Key Points Since most Hadoop vendors offer some form of Hadoop, let’s point out what makes BigInsights better for enterprises than open source Hadoop, and our competitors who simply package open source components with out any added value. On the left, you see the characteristics that make Hadoop different and so valuable for analyzing big data. On the right, you see what we add on around open source Hadoop. I’ve talked quite a bit about our accelerators and integration. Let me also mention some of the things we are doing from a performance and reliability. Adaptive MapReduce is an IBM innovation that speeds MapReduce jobs without change the way these job are writing Compression capabilities to reduce storage costs and query time Indexing to reduce the latency on text searches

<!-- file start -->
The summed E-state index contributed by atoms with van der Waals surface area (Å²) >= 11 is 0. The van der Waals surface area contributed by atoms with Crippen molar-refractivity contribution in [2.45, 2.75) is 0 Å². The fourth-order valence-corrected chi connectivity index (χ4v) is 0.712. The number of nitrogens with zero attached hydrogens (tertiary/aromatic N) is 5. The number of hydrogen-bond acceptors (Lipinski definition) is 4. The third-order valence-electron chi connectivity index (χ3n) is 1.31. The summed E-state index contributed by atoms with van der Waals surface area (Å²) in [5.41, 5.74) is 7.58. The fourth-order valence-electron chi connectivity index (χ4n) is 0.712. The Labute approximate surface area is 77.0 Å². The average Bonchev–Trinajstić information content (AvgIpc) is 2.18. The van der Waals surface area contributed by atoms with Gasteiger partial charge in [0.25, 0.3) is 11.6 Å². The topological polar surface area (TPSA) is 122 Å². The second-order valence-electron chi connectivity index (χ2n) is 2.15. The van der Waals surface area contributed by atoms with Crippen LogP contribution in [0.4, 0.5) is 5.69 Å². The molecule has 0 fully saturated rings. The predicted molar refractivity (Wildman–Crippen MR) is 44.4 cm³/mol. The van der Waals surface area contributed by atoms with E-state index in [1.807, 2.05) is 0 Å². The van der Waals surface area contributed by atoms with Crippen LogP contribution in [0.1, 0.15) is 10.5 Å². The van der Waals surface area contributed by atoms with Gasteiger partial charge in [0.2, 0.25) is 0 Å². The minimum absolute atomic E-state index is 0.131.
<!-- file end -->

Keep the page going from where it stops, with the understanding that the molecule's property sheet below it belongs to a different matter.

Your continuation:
Key Points Here you can see the different parts of BigInsights platform Notice how BigInsights builds and adds value on top of open source Hadoop. Immediately on top of Hadoop, we’ve added a set of engines that optimize the performance of MapReduce workloads, simplify workload scheduling, and index analysis results to speed results access. Additionally, we’ve added an enterprise-level security module to control user and data access Above the engines, we’ve added our unique text analytics capability to analyze unstructured data without having to first convert it to structured data. We’ve also created a collection of accelerators – packaged content and best practices to solve common generalized and industry big data problems. On top, you see the Visualization, Development Tooling, and Administration Console – professional tooling and user interfaces for data scientists, developers, and administrators On the right, you see the integration and governance capabilities that support the BigInsights platform. More on each of these value-capabilities coming up in following slides.